The audience participation was an event all on its own. One guy in the audience had brought a cowbell with him and played it all throughout the show. Despite us being packed pretty tight, a few couples managed to find enough floor space to execute a setenta or two. I even got to do a spot of bailando con una Hermosa Latina myself. As El Gran Combo sang and played their hearts out, a string of smartphones – obviously attached to some extremely sturdy arms – hovered in the air for the duration, capturing every sidesteppy move. I did take a few pictures myself; in fact I did at both gigs. But if I were to post them online, HTC would probably sue me for bringing their smartphones into disrepute. (or maybe give me one that does take decent pictures. You never know…)
I got home just after midnight, tired but immensely fired up, and grateful that I’d been able to pack two inspiring gigs into one evening. Cheers, Andy – and “Muchisima thank you” a ustedes tambien, Gran Combo.
It finished serving its actual purpose five days ago. But it’s still here, jostling with my watch for wrist space, now serving a higher purpose of reminding me how great the August Bank Holiday weekend was.
And it appears that I’m not the only Greenbelt punter who develops this weird emotional attachment to their festival wristband and can’t bring themselves to cut it off the moment they’re off the festival site. Friends and I have joked about it on Twitter, where some crazy “let’s see who can leave theirs on the longest” contest seems to have started. Ten days is the longest time mine’s been on for. It may come off tonight – but then again it might not. And why should it? As I said before, reminding me of how great Greenbelt was is as worthy a duty as getting me in to things on the festival site – especially now that I’ve washed away all traces of the mud I brought back…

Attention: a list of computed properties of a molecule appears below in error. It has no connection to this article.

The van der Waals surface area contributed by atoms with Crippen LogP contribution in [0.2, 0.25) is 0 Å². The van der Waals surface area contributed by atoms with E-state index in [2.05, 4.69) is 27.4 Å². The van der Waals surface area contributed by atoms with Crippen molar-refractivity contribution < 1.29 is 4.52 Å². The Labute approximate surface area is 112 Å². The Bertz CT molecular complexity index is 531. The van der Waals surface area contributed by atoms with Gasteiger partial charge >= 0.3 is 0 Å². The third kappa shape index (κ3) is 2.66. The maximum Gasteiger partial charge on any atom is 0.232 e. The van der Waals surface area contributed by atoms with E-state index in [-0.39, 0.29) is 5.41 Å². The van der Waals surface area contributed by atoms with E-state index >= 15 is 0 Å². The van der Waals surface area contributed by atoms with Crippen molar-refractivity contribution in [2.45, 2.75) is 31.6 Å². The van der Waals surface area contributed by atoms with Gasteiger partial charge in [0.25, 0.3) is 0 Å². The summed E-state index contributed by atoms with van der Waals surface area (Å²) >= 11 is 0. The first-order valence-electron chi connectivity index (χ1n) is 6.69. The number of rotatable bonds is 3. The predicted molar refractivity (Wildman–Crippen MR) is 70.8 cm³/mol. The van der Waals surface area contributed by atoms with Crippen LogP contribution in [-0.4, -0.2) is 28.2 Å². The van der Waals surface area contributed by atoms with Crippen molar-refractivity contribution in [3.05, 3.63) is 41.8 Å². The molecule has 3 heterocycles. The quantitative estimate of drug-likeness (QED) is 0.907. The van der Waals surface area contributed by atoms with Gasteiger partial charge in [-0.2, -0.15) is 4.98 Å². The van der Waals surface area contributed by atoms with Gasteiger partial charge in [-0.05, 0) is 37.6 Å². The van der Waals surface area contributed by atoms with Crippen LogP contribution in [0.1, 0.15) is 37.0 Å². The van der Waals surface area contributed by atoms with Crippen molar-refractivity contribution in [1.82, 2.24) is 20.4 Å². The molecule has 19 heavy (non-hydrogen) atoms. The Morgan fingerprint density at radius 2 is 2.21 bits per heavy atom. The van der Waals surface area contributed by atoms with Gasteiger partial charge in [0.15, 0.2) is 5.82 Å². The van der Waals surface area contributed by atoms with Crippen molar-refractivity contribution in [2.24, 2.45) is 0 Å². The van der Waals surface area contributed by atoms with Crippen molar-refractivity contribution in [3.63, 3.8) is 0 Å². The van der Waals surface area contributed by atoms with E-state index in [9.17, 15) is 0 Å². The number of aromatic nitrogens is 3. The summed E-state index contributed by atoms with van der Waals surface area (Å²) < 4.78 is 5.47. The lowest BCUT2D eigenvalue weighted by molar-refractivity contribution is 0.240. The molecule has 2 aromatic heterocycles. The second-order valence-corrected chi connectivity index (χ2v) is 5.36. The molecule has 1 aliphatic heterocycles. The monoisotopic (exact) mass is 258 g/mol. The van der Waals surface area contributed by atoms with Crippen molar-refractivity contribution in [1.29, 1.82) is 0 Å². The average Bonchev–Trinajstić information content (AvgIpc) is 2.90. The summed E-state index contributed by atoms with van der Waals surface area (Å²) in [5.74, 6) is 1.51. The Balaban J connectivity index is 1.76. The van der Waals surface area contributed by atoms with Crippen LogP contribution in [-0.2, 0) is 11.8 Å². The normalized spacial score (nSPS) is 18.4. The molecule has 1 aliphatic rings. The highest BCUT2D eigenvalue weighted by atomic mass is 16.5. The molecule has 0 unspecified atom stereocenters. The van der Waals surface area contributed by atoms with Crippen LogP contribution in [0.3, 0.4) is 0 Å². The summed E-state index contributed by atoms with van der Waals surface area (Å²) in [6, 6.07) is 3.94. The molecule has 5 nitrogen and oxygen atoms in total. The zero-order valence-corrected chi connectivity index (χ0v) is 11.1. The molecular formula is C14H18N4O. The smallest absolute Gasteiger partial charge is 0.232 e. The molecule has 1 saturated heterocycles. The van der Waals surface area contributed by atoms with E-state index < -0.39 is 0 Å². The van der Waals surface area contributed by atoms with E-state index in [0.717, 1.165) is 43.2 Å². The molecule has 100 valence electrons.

Greenbelt 2012 was by far my muddiest Greenbelt. But unlike Greenbelt ’92 (which held the record until this year, and which I’ve declared my worst ever, after falling into some mud on my first night and not recovering), Greenbelt ’12 was truly awesome despite the mud. Infinitely muddier than ’92, but a much more joy-filled experience.